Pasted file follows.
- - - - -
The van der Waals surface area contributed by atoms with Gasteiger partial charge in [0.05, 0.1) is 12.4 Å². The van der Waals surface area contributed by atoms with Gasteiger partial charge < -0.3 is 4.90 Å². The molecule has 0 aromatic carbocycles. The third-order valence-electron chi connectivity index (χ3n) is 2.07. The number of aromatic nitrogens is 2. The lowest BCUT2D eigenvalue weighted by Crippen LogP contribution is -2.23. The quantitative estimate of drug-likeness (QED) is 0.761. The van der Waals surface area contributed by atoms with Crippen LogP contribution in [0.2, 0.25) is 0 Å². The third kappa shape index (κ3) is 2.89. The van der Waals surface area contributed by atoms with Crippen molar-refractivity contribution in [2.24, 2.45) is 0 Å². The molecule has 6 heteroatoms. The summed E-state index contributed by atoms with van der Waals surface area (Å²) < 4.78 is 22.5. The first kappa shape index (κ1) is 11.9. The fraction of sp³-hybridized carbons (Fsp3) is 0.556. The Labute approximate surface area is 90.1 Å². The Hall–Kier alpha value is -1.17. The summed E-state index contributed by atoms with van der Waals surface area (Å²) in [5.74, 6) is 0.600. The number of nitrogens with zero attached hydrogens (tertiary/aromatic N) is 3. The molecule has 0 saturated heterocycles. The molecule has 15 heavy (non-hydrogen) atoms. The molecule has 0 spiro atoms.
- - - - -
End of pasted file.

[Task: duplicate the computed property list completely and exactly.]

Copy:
The van der Waals surface area contributed by atoms with Gasteiger partial charge in [0.05, 0.1) is 12.4 Å². The van der Waals surface area contributed by atoms with Gasteiger partial charge < -0.3 is 4.90 Å². The molecule has 0 aromatic carbocycles. The third-order valence-electron chi connectivity index (χ3n) is 2.07. The number of aromatic nitrogens is 2. The lowest BCUT2D eigenvalue weighted by Crippen LogP contribution is -2.23. The quantitative estimate of drug-likeness (QED) is 0.761. The van der Waals surface area contributed by atoms with Crippen LogP contribution in [0.2, 0.25) is 0 Å². The third kappa shape index (κ3) is 2.89. The van der Waals surface area contributed by atoms with Crippen molar-refractivity contribution in [2.24, 2.45) is 0 Å². The molecule has 6 heteroatoms. The summed E-state index contributed by atoms with van der Waals surface area (Å²) < 4.78 is 22.5. The first kappa shape index (κ1) is 11.9. The fraction of sp³-hybridized carbons (Fsp3) is 0.556. The Labute approximate surface area is 90.1 Å². The Hall–Kier alpha value is -1.17. The summed E-state index contributed by atoms with van der Waals surface area (Å²) in [5.74, 6) is 0.600. The number of nitrogens with zero attached hydrogens (tertiary/aromatic N) is 3. The molecule has 0 saturated heterocycles. The molecule has 15 heavy (non-hydrogen) atoms. The molecule has 0 spiro atoms.